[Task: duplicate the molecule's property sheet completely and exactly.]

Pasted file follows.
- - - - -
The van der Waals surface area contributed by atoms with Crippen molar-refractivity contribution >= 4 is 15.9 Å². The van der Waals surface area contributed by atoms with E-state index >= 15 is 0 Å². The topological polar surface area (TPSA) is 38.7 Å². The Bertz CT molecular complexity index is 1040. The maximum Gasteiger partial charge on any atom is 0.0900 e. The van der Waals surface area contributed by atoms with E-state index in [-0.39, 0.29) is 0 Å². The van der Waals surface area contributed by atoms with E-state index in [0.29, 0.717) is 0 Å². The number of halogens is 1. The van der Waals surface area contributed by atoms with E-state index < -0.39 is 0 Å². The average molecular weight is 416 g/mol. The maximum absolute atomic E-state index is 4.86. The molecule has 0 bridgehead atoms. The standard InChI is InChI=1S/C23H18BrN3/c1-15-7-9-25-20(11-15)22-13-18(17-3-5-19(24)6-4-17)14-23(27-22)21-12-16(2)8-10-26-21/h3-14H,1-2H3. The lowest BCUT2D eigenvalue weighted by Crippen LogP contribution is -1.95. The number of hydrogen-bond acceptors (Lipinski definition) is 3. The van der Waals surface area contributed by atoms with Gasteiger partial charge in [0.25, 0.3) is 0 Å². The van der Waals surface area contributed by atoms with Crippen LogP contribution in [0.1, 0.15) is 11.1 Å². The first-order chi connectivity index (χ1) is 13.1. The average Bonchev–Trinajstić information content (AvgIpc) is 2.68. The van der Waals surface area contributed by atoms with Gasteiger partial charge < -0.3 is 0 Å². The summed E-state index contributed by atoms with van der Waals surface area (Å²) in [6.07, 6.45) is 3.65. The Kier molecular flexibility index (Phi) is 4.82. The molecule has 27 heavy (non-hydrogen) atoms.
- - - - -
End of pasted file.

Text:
The van der Waals surface area contributed by atoms with Crippen molar-refractivity contribution >= 4 is 15.9 Å². The van der Waals surface area contributed by atoms with E-state index >= 15 is 0 Å². The topological polar surface area (TPSA) is 38.7 Å². The Bertz CT molecular complexity index is 1040. The maximum Gasteiger partial charge on any atom is 0.0900 e. The van der Waals surface area contributed by atoms with E-state index in [-0.39, 0.29) is 0 Å². The van der Waals surface area contributed by atoms with E-state index in [0.29, 0.717) is 0 Å². The number of halogens is 1. The van der Waals surface area contributed by atoms with E-state index < -0.39 is 0 Å². The average molecular weight is 416 g/mol. The maximum absolute atomic E-state index is 4.86. The molecule has 0 bridgehead atoms. The standard InChI is InChI=1S/C23H18BrN3/c1-15-7-9-25-20(11-15)22-13-18(17-3-5-19(24)6-4-17)14-23(27-22)21-12-16(2)8-10-26-21/h3-14H,1-2H3. The lowest BCUT2D eigenvalue weighted by Crippen LogP contribution is -1.95. The number of hydrogen-bond acceptors (Lipinski definition) is 3. The van der Waals surface area contributed by atoms with Gasteiger partial charge in [0.25, 0.3) is 0 Å². The van der Waals surface area contributed by atoms with Crippen LogP contribution in [0.1, 0.15) is 11.1 Å². The first-order chi connectivity index (χ1) is 13.1. The average Bonchev–Trinajstić information content (AvgIpc) is 2.68. The van der Waals surface area contributed by atoms with Gasteiger partial charge < -0.3 is 0 Å². The summed E-state index contributed by atoms with van der Waals surface area (Å²) in [6.07, 6.45) is 3.65. The Kier molecular flexibility index (Phi) is 4.82. The molecule has 27 heavy (non-hydrogen) atoms.